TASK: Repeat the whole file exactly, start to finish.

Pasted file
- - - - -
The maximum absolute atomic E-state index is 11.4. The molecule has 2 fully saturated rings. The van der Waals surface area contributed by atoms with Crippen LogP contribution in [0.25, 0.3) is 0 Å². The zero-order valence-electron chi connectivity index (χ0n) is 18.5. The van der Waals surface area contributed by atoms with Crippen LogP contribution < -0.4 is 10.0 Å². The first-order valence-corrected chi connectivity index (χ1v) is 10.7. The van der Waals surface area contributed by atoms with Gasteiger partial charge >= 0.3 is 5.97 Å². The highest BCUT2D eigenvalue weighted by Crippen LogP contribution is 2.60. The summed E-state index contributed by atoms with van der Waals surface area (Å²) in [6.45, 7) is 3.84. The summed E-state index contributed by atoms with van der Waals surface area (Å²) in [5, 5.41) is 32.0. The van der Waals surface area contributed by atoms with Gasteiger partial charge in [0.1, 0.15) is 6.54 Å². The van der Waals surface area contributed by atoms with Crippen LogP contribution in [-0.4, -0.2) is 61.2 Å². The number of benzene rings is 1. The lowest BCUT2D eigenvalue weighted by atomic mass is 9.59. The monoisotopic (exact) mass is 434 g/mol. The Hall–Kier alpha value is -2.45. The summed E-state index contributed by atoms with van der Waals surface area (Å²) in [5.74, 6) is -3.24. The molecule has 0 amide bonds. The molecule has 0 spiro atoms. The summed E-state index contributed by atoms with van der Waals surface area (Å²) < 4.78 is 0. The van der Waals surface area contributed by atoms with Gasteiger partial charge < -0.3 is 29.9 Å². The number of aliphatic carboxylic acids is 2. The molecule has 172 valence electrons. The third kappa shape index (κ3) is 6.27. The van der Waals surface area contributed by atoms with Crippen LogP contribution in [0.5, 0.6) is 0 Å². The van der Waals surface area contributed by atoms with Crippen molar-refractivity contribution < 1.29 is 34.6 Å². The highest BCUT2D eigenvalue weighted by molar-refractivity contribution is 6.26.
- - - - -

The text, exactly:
The maximum absolute atomic E-state index is 11.4. The molecule has 2 fully saturated rings. The van der Waals surface area contributed by atoms with Crippen LogP contribution in [0.25, 0.3) is 0 Å². The zero-order valence-electron chi connectivity index (χ0n) is 18.5. The van der Waals surface area contributed by atoms with Crippen LogP contribution < -0.4 is 10.0 Å². The first-order valence-corrected chi connectivity index (χ1v) is 10.7. The van der Waals surface area contributed by atoms with Gasteiger partial charge >= 0.3 is 5.97 Å². The highest BCUT2D eigenvalue weighted by Crippen LogP contribution is 2.60. The summed E-state index contributed by atoms with van der Waals surface area (Å²) in [6.45, 7) is 3.84. The summed E-state index contributed by atoms with van der Waals surface area (Å²) in [5, 5.41) is 32.0. The van der Waals surface area contributed by atoms with Gasteiger partial charge in [0.1, 0.15) is 6.54 Å². The van der Waals surface area contributed by atoms with Crippen LogP contribution in [-0.4, -0.2) is 61.2 Å². The number of benzene rings is 1. The lowest BCUT2D eigenvalue weighted by atomic mass is 9.59. The monoisotopic (exact) mass is 434 g/mol. The Hall–Kier alpha value is -2.45. The summed E-state index contributed by atoms with van der Waals surface area (Å²) in [5.74, 6) is -3.24. The molecule has 0 amide bonds. The molecule has 0 spiro atoms. The summed E-state index contributed by atoms with van der Waals surface area (Å²) < 4.78 is 0. The van der Waals surface area contributed by atoms with Gasteiger partial charge < -0.3 is 29.9 Å². The number of aliphatic carboxylic acids is 2. The molecule has 172 valence electrons. The third kappa shape index (κ3) is 6.27. The van der Waals surface area contributed by atoms with Crippen LogP contribution in [0.5, 0.6) is 0 Å². The van der Waals surface area contributed by atoms with Crippen molar-refractivity contribution < 1.29 is 34.6 Å². The highest BCUT2D eigenvalue weighted by molar-refractivity contribution is 6.26.